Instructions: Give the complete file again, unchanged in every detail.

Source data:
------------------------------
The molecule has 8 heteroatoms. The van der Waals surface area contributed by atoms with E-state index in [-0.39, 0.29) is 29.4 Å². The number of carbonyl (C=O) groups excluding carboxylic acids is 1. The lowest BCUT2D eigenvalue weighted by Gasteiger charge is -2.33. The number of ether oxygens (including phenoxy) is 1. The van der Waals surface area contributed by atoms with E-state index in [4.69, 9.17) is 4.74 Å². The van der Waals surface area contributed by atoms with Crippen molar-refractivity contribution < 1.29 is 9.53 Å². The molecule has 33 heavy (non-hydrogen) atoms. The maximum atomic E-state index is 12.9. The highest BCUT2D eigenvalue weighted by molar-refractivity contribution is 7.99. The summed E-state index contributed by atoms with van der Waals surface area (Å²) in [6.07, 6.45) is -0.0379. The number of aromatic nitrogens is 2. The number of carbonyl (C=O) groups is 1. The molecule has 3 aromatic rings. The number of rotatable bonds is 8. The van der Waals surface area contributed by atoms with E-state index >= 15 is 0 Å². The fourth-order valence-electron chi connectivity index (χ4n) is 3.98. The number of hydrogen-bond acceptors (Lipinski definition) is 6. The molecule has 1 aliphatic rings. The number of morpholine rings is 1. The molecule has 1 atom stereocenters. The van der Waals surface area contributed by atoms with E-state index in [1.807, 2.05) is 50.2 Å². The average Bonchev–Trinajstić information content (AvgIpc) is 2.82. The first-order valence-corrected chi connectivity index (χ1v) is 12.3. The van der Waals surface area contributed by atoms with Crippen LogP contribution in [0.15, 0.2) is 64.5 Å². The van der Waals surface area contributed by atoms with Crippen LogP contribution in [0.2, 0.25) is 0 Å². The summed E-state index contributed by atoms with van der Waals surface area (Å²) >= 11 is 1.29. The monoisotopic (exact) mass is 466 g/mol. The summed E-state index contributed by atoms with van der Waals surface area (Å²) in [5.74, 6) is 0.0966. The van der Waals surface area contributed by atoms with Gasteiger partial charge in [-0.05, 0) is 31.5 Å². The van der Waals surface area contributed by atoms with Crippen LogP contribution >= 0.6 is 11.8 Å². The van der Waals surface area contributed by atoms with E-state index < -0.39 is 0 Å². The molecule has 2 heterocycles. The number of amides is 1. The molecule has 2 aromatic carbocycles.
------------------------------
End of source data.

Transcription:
The molecule has 8 heteroatoms. The van der Waals surface area contributed by atoms with E-state index in [-0.39, 0.29) is 29.4 Å². The number of carbonyl (C=O) groups excluding carboxylic acids is 1. The lowest BCUT2D eigenvalue weighted by Gasteiger charge is -2.33. The number of ether oxygens (including phenoxy) is 1. The van der Waals surface area contributed by atoms with E-state index in [4.69, 9.17) is 4.74 Å². The van der Waals surface area contributed by atoms with Crippen molar-refractivity contribution < 1.29 is 9.53 Å². The molecule has 33 heavy (non-hydrogen) atoms. The maximum atomic E-state index is 12.9. The highest BCUT2D eigenvalue weighted by molar-refractivity contribution is 7.99. The summed E-state index contributed by atoms with van der Waals surface area (Å²) in [6.07, 6.45) is -0.0379. The number of aromatic nitrogens is 2. The number of carbonyl (C=O) groups is 1. The molecule has 3 aromatic rings. The number of rotatable bonds is 8. The van der Waals surface area contributed by atoms with E-state index >= 15 is 0 Å². The fourth-order valence-electron chi connectivity index (χ4n) is 3.98. The number of hydrogen-bond acceptors (Lipinski definition) is 6. The molecule has 1 aliphatic rings. The number of morpholine rings is 1. The molecule has 1 atom stereocenters. The van der Waals surface area contributed by atoms with E-state index in [1.807, 2.05) is 50.2 Å². The average Bonchev–Trinajstić information content (AvgIpc) is 2.82. The first-order valence-corrected chi connectivity index (χ1v) is 12.3. The van der Waals surface area contributed by atoms with Crippen LogP contribution in [0.15, 0.2) is 64.5 Å². The van der Waals surface area contributed by atoms with Crippen LogP contribution in [0.2, 0.25) is 0 Å². The summed E-state index contributed by atoms with van der Waals surface area (Å²) >= 11 is 1.29. The monoisotopic (exact) mass is 466 g/mol. The summed E-state index contributed by atoms with van der Waals surface area (Å²) in [5.74, 6) is 0.0966. The van der Waals surface area contributed by atoms with Gasteiger partial charge in [-0.05, 0) is 31.5 Å². The van der Waals surface area contributed by atoms with Crippen LogP contribution >= 0.6 is 11.8 Å². The van der Waals surface area contributed by atoms with E-state index < -0.39 is 0 Å². The molecule has 2 heterocycles. The number of amides is 1. The molecule has 2 aromatic carbocycles.